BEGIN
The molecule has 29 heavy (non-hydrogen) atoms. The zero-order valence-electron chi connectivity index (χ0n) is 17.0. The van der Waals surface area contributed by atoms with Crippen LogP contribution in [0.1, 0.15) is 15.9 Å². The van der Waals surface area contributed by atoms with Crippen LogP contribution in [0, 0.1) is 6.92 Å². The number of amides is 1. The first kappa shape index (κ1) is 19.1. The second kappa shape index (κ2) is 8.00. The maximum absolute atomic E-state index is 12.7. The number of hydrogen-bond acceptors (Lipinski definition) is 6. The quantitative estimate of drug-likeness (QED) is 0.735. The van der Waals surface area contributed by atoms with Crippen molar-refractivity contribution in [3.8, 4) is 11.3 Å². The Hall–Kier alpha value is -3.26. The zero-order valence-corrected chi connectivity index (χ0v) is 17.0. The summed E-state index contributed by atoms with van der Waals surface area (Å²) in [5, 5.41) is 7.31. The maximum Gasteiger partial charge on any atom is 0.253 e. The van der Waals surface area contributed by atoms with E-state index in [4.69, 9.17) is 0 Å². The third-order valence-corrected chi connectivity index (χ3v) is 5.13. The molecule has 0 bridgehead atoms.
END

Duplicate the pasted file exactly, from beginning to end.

The molecule has 29 heavy (non-hydrogen) atoms. The zero-order valence-electron chi connectivity index (χ0n) is 17.0. The van der Waals surface area contributed by atoms with Crippen LogP contribution in [0.1, 0.15) is 15.9 Å². The van der Waals surface area contributed by atoms with Crippen LogP contribution in [0, 0.1) is 6.92 Å². The number of amides is 1. The first kappa shape index (κ1) is 19.1. The second kappa shape index (κ2) is 8.00. The maximum absolute atomic E-state index is 12.7. The number of hydrogen-bond acceptors (Lipinski definition) is 6. The quantitative estimate of drug-likeness (QED) is 0.735. The van der Waals surface area contributed by atoms with Crippen molar-refractivity contribution in [3.8, 4) is 11.3 Å². The Hall–Kier alpha value is -3.26. The zero-order valence-corrected chi connectivity index (χ0v) is 17.0. The summed E-state index contributed by atoms with van der Waals surface area (Å²) in [5, 5.41) is 7.31. The maximum Gasteiger partial charge on any atom is 0.253 e. The van der Waals surface area contributed by atoms with E-state index in [4.69, 9.17) is 0 Å². The third-order valence-corrected chi connectivity index (χ3v) is 5.13. The molecule has 0 bridgehead atoms.